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Heiltsuk, Haida, Nuu-chah-nulth join forces to protect herring

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Posted July 8, 2015 by Damien Gillis in First Nations
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Former Council of the Haida Nation President Guujaaw (left) and Heiltsuk resource management director Kelly Brown at last week's Peace Treaty celebration (Damien Gillis)

Former Council of the Haida Nation President Guujaaw (left) and Heiltsuk resource management director Kelly Brown at last week’s peace treaty celebration in Bella Bella (Damien Gillis)

Three powerful coastal First Nations are banding together to protect Pacific herring – a marine resource integral to all of their cultures. The Nuu-chah-nulth of West Vancouver Island and the Haida today signed onto a declaration by the Heiltsuk Nation of BC’s central coast to defend herring against unsustainable commercial fisheries.

“Today, we have taken the first step in what will be a long and important journey,” said kil tlaats ’gaa Peter Lantin, President of the Haida Nation.

This declaration is a commitment by our Nations to collaboratively protect herring stocks using our traditional laws. Our success in implementing this declaration will benefit all British Columbians by ensuring the health of the herring, and by extension, every species that depends on them.
Council of the Haida Nation President Peter Lantin stood in solidarity with Heitlsuk protestors outside of Canfisco - a key processing plant for commercially caught herring - in March (Dan Pierce)

Council of the Haida Nation President Peter Lantin standing in solidarity with Heitlsuk protestors outside of Canfisco – a key processing plant for commercially caught herring (Dan Pierce)

The signing comes amid the Assembly of First Nations gathering in Ottawa and on the heels of a seminal potlatch in Bella Bella last week during which the Haida and Heiltsuk celebrated a historic Peace Treaty between their two nations. The president of the Nuu-chah-nulth Tribal Council, Debra Foxcroft, joined in the festivities too, along with hereditary chiefs of the Wet’suwet’en Nation, each of whom vowed to work together to protect indigenous title and rights and the environment in the face of intense pressure for industrial development.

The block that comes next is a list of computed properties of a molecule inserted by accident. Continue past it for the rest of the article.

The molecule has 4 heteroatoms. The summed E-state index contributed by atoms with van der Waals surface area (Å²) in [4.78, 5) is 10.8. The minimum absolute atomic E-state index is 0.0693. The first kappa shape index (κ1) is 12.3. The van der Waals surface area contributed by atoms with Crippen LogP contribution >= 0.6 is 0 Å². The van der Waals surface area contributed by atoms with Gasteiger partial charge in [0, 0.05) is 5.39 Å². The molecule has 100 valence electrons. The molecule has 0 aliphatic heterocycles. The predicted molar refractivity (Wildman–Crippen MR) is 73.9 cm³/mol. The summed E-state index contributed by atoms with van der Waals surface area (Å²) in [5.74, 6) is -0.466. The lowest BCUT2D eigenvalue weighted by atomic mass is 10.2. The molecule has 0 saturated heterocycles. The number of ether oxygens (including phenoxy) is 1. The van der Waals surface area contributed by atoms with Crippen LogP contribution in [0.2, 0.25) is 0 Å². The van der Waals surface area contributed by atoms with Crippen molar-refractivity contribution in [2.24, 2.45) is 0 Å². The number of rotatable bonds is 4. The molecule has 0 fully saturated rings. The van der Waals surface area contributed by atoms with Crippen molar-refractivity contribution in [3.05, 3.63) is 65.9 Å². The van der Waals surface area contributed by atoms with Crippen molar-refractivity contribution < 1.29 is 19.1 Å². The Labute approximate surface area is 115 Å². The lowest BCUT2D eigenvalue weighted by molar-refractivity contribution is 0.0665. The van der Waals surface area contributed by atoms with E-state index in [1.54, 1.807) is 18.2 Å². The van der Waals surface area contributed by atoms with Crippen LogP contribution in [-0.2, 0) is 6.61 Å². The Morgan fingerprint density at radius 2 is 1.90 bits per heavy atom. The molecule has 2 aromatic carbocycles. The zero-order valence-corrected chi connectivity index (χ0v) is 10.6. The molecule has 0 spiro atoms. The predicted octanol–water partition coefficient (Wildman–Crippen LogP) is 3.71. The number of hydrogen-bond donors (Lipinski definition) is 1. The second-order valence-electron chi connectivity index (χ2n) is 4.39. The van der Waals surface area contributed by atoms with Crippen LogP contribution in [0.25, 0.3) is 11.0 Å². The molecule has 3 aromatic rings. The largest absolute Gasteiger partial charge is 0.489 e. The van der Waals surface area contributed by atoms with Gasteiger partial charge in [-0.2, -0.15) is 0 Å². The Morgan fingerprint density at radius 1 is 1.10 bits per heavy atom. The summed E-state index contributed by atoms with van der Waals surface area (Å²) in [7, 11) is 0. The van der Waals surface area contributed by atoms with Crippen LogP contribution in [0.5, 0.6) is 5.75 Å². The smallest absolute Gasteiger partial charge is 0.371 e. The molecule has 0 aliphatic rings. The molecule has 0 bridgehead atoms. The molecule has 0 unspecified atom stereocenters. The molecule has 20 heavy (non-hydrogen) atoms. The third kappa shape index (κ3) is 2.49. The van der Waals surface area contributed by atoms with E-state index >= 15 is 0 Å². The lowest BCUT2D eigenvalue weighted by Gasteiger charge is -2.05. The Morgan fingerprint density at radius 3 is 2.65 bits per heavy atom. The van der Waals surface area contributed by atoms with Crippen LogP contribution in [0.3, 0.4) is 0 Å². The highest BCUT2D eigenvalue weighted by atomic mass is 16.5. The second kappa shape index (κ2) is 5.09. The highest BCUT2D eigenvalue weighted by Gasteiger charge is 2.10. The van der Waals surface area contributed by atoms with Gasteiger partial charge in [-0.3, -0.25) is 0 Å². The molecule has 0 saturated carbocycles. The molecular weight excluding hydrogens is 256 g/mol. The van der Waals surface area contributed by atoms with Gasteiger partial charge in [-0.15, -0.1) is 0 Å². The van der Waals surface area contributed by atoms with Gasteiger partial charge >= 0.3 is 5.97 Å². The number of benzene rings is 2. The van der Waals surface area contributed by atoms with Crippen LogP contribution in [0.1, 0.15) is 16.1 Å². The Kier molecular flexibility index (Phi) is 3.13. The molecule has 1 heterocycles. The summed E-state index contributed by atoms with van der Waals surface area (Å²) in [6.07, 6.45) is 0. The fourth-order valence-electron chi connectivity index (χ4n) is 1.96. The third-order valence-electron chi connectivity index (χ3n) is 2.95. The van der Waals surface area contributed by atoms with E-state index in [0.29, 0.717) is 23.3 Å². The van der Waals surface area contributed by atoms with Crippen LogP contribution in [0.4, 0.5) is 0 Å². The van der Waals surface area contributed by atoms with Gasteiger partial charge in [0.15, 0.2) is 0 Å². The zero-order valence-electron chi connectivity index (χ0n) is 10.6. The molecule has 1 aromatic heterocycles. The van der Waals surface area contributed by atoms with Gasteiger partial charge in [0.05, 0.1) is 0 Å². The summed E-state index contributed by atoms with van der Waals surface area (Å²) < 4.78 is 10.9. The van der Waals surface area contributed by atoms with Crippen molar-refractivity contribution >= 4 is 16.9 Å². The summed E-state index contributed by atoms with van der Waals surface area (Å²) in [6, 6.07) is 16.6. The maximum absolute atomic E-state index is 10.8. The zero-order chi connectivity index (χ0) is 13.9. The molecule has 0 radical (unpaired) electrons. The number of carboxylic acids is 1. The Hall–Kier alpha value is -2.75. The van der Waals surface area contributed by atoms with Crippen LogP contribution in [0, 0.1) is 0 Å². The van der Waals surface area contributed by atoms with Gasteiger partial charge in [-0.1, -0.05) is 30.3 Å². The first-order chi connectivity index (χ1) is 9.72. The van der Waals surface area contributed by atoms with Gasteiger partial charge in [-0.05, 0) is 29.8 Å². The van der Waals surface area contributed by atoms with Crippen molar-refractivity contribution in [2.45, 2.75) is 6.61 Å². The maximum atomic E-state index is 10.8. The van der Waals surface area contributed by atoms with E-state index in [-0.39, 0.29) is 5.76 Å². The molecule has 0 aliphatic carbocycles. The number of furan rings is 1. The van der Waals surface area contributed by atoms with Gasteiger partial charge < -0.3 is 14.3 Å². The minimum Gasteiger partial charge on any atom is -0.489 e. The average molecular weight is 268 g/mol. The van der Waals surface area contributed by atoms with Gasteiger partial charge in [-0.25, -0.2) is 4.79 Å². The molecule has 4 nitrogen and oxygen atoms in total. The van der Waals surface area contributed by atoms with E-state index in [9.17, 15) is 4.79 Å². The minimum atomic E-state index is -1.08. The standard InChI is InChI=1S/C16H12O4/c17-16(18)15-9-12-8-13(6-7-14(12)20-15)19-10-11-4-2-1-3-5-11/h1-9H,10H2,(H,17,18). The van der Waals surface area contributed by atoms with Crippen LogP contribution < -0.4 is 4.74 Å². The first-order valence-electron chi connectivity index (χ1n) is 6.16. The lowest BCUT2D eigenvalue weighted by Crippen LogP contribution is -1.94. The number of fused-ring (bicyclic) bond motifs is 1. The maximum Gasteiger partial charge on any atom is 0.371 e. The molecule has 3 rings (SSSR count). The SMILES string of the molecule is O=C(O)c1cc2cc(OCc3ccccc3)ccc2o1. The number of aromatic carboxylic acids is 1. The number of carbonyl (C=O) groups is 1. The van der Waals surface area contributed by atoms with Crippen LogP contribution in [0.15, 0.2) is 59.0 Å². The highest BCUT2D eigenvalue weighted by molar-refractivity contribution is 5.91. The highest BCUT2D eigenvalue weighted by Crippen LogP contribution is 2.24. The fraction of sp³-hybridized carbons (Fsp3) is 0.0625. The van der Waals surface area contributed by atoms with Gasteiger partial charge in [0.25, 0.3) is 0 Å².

“For decades our herring have been overfished and mismanaged by the DFO,” said Foxcroft on signing the herring declaration. “The last two years have been particularly contentious.  Just when it looked like herring in our territories were starting to recover, the Minister decided to open our territories to commercial roe herring fisheries in 2014, contrary to the recommendation of the Minister’s own senior staff in DFO to keep our territories closed until the herring recovered.

“The Minister acted on her own accord, and in doing so forced our Nations to go to court to protect herring in our territories…We seek a new way of doing business with Canada that will properly manage herring as they try to rebuild.”

Declaration follows intense standoff, legal battles

While the Haida and Nuu-chah-nulth were able to halt planned commercial fisheries in their territories this past Spring through the courts, the Heiltsuk had to take to the waters and occupy the local DFO office to protect herring stocks. The result was an intense standoff, documented in these pages, which saw the gillnet fishery scrapped – but only after a stealth seine opening by DFO during which commercial boats scooped up 680 tonnes of herring from Spiller Channel in Area 7.

Even with the pressure of the DFO occupation and the backing of other nations like the Haida and Nuu-chah-nulth for province-wide protests, it was ultimately the lack of available fish that forced the gillnet fleet to depart empty-hulled – vindicating First Nations’ and independent scientists’ contention that a commercial fishery is unsustainable at this point.

Fighting for a sustainable alternative